The ‘K’ word
Whether you refer to it as the elephant in the room or the albatross around the nation’s neck, no amount of animalistic analogies will come close to accurately conveying the sensitivity of the subject of Kosovo. The breakaway province/independent nation (depending on who you ask) is considered the home of Serbian civilisation, and is also where many of the nation’s most important monasteries and churches are located. Serbia doesn’t recognise Kosovo and is unlikely to ever make that concession, and there is no more tender subject in the state.
Mentioning the Clintons
Sticking with the same sort of subject, you won’t find many people in Serbia who have a soft spot for Bill or Hillary Clinton. The Clintons may well be the least popular family in the entire country, and the anger stems from Bill’s leading of the NATO bombing campaign in 1999. The hatred of Bill and Hillary began during the Bosnian War of the early ‘90s, and has carried on unabated ever since.
The Clintons haven’t covered themselves in glory when it comes to Serbia. Hillary famously lied about being shot at by Bosnian Serbs when disembarking from a plane in 1996, and Bill was front and centre of the drive for Kosovo’s independence. Not many Serbs on either side of the political spectrum shed any tears when Hillary came up short in the 2016 US Presidential Election.
Talking up Croatia
Undoubtedly the least intense of the big three, bringing up Croatia in political conversation with Serbs can still ruffle more than a few feathers. Certain pockets of the Serbian population suffered greatly at the hands of the Croatian Army towards the end of the Croatian War of Independence, and many in Serbia are angry at the international perception of total Croatian innocence. Sporting encounters between the two countries are feisty affairs, to say the least.
Being a tentative and terrible driver
Moving away from the messy world of politics for a second, the roads of Serbia (and Belgrade in particular) are no place for the tentative. Beograd’s roads get very busy during rush hour (obviously), and the Serbs aren’t afraid of cutting in lane and attempting a daring move or two. If you aren’t a confident driver, don’t be surprised to see an angry Serb honking in your direction before gesturing at you as he or she drives by, presumably with a cigarette dangling between his or her fingers.
Criticising the nation
Okay, back to politics. The Serbs can often come across as a nation at odds with itself, forever complaining about corruption in the state and the mistakes its politicians have made in the past. The commentary will be biting, but don’t make the blunder of thinking this means it is open season on Serbia baiting. The Serbs aren’t fond of foreigners coming in and criticising their nation, and excess grumbling will almost certainly be met with justifiable demands for the guilty party to leave.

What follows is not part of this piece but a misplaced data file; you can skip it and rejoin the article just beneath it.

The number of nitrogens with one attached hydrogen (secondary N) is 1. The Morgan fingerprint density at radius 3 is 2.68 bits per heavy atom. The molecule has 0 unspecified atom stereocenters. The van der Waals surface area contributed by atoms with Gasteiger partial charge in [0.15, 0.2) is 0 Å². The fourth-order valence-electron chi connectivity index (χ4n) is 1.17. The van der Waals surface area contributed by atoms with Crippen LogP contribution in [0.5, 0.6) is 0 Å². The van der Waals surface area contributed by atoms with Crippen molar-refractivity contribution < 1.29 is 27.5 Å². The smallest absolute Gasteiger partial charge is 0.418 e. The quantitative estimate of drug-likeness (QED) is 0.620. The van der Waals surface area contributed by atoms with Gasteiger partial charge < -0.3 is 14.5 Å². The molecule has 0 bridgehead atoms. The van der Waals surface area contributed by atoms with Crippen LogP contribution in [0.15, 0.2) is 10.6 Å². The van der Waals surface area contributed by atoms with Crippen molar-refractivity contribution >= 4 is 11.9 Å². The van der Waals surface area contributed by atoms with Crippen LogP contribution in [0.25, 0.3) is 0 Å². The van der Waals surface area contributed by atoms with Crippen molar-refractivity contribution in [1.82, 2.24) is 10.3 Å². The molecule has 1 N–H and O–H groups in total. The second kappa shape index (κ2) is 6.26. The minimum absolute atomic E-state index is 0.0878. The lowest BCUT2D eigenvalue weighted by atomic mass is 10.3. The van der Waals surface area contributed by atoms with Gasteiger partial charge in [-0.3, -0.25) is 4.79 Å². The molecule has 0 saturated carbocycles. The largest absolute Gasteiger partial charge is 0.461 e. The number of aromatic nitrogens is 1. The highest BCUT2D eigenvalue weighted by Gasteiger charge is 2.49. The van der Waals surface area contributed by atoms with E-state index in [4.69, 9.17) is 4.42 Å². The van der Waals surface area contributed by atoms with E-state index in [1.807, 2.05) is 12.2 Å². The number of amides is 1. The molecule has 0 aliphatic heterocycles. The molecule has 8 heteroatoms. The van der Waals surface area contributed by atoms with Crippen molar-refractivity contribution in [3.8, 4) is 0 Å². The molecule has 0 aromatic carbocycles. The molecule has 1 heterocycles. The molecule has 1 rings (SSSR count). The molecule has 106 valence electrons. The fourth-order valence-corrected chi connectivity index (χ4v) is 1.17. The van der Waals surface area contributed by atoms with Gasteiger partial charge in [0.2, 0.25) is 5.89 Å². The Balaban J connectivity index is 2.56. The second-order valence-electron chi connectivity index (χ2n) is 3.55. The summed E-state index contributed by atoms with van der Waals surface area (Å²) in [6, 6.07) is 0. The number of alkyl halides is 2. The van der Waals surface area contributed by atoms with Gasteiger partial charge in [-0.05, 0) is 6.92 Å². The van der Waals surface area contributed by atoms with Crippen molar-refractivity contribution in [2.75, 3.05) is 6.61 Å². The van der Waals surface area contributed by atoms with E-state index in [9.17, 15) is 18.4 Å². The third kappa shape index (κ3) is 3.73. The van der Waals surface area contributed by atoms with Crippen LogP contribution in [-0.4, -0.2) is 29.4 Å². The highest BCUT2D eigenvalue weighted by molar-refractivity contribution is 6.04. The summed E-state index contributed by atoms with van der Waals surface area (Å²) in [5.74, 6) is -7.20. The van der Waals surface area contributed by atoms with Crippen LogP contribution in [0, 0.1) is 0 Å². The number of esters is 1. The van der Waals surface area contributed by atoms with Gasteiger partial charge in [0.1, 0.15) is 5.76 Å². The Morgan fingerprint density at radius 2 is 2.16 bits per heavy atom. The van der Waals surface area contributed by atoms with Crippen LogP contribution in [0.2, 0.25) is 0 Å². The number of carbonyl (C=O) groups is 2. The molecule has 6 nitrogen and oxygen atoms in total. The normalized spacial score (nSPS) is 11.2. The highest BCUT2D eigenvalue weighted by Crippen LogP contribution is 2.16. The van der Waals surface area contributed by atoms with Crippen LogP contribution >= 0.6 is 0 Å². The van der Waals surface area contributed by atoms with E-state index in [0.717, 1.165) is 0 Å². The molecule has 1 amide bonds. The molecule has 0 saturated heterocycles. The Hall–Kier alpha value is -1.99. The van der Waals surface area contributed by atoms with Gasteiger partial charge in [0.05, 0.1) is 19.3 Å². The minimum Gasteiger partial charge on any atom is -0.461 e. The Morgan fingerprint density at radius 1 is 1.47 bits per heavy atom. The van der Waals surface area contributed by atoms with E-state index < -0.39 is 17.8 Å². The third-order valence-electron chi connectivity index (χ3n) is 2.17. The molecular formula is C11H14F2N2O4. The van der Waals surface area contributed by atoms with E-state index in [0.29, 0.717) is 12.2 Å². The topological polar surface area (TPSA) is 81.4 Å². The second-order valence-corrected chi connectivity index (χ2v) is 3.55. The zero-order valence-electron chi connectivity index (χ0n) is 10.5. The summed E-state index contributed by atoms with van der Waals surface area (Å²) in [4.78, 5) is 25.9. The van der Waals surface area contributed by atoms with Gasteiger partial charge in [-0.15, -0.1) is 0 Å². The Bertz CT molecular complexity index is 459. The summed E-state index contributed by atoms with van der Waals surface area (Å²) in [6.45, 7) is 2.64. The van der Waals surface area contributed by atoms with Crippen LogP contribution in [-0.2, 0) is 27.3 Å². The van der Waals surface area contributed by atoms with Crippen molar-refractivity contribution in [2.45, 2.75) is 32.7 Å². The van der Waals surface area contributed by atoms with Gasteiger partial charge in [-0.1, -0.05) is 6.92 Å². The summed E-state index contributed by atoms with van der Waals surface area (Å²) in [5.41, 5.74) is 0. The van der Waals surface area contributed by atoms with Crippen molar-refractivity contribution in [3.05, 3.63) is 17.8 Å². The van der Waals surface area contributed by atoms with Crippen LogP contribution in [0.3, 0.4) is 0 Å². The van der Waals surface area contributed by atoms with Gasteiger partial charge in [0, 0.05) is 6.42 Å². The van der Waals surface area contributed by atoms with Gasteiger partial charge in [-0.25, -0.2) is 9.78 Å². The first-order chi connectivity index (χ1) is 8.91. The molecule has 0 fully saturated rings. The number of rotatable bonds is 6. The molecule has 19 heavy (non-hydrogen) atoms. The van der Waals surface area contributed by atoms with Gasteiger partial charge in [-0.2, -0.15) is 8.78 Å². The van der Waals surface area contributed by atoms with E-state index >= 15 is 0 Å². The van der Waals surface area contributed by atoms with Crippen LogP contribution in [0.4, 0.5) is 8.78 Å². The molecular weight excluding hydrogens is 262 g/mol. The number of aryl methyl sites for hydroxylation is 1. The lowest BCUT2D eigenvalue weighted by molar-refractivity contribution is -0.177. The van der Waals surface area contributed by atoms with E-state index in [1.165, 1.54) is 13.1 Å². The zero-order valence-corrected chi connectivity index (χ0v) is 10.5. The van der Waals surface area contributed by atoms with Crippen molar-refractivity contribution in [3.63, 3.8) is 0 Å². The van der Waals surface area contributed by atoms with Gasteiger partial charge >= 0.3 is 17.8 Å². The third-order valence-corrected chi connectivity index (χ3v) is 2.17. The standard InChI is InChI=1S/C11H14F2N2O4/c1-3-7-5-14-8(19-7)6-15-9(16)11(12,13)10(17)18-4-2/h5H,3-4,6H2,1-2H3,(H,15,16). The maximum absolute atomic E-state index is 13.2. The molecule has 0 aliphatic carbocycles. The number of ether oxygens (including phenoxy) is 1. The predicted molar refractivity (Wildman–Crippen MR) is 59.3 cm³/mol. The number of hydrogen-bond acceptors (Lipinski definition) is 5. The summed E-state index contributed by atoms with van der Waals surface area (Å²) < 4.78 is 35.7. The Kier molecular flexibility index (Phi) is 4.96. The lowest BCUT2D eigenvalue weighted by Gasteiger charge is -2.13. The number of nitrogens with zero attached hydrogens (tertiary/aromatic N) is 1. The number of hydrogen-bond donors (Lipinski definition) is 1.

Claiming Tesla was a Croat
Don’t do it, because he wasn’t. That’s what the Serbs will say anyway, and they have a very good point. Nikola Tesla was indeed born within the borders of modern Croatia, but his family made no secret of their Serbian Orthodox ways. His father was an Eastern Orthodox priest called Milutin after all, and it doesn’t get more Serbian than that. Tesla was an ethnic Serb that was a citizen of the Habsburg Empire, who eventually emigrated to the United States and became an American citizen.
Avoiding eye contact
No Serb is going to berate you for failing to make eye contact when clinking glasses, but we aren’t entirely rushing to prove that. Avoiding eye contact at this point means you have something to hide, and your social standing will plummet as a result. You don’t have to say živeli every single time you order a new drink however, unless you are feeling particularly festive.
Let’s be honest, who doesn’t get angry at the thought of colonialism? Geopolitics is a testy subject at the best of times, but the Serbs are particularly sensitive to the idea that certain countries have major international influence. This goes for all generations too, and many remember the bombing of 1999. Talking up the importance of single nations is guaranteed to rile up people all across the country.
While not on the level of the international confusion over Slovakia and Slovenia, some people still manage to ignorantly confuse Serbia with similar sounding places. If you manage to confuse Serbia with Syria or Siberia while you are in the country then we aren’t entirely sure what to say, but doing so isn’t going to make you any new friends. Yes, Serbia can get cold and yes, this was once a war zone, but this isn’t the desolate tundra or the Middle East.
Making linguistic assumptions
‘We thought you spoke Russian here’. Serbs are very proud of their language and rightly so, as it has a rich history and a beautiful way of painting pictures with words. Russian has those same qualities, but it is a very, very different language. Learn a bit of Serbian and you’ll find your experience greatly enhanced, but speaking Russian in Serbia is about as useful as speaking Spanish in Portugal.
Supporting the wrong team
This isn’t true of all Serbs, but football allegiances can become life or death matters in this country. There are few soccer rivalries on the planet that come close to matching the intensity of the one between Red Star and Partizan, and the hardcore elements of both fanbases are among the most intimidating going. This isn’t a throwaway subject like in other countries, and displaying a love for Red Star in Partizan territory is a surefire way to anger the wrong people.